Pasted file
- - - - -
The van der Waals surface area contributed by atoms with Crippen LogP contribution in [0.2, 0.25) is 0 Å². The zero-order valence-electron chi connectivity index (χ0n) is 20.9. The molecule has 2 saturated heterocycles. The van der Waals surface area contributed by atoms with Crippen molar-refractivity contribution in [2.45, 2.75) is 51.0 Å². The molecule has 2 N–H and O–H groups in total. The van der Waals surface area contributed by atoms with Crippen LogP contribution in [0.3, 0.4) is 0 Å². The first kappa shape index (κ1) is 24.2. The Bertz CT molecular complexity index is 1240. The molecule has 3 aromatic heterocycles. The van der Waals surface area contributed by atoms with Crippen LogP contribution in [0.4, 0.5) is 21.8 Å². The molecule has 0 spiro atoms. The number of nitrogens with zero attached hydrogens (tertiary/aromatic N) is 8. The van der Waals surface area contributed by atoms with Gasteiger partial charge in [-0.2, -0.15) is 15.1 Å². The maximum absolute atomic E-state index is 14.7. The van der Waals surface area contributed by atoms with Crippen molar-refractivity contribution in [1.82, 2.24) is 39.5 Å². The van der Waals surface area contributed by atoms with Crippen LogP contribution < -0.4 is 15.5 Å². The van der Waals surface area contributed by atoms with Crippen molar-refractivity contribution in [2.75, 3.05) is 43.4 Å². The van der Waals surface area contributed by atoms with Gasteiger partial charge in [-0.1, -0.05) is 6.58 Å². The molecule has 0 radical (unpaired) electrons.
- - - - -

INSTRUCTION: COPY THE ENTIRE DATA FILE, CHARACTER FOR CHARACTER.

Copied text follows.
The van der Waals surface area contributed by atoms with Crippen LogP contribution in [0.2, 0.25) is 0 Å². The zero-order valence-electron chi connectivity index (χ0n) is 20.9. The molecule has 2 saturated heterocycles. The van der Waals surface area contributed by atoms with Crippen molar-refractivity contribution in [2.45, 2.75) is 51.0 Å². The molecule has 2 N–H and O–H groups in total. The van der Waals surface area contributed by atoms with Crippen LogP contribution in [0.3, 0.4) is 0 Å². The first kappa shape index (κ1) is 24.2. The Bertz CT molecular complexity index is 1240. The molecule has 3 aromatic heterocycles. The van der Waals surface area contributed by atoms with Crippen LogP contribution in [0.4, 0.5) is 21.8 Å². The molecule has 0 spiro atoms. The number of nitrogens with zero attached hydrogens (tertiary/aromatic N) is 8. The van der Waals surface area contributed by atoms with Gasteiger partial charge in [-0.2, -0.15) is 15.1 Å². The maximum absolute atomic E-state index is 14.7. The van der Waals surface area contributed by atoms with Crippen molar-refractivity contribution in [1.82, 2.24) is 39.5 Å². The van der Waals surface area contributed by atoms with Crippen LogP contribution < -0.4 is 15.5 Å². The van der Waals surface area contributed by atoms with Crippen molar-refractivity contribution in [2.75, 3.05) is 43.4 Å². The van der Waals surface area contributed by atoms with Gasteiger partial charge in [-0.1, -0.05) is 6.58 Å². The molecule has 0 radical (unpaired) electrons.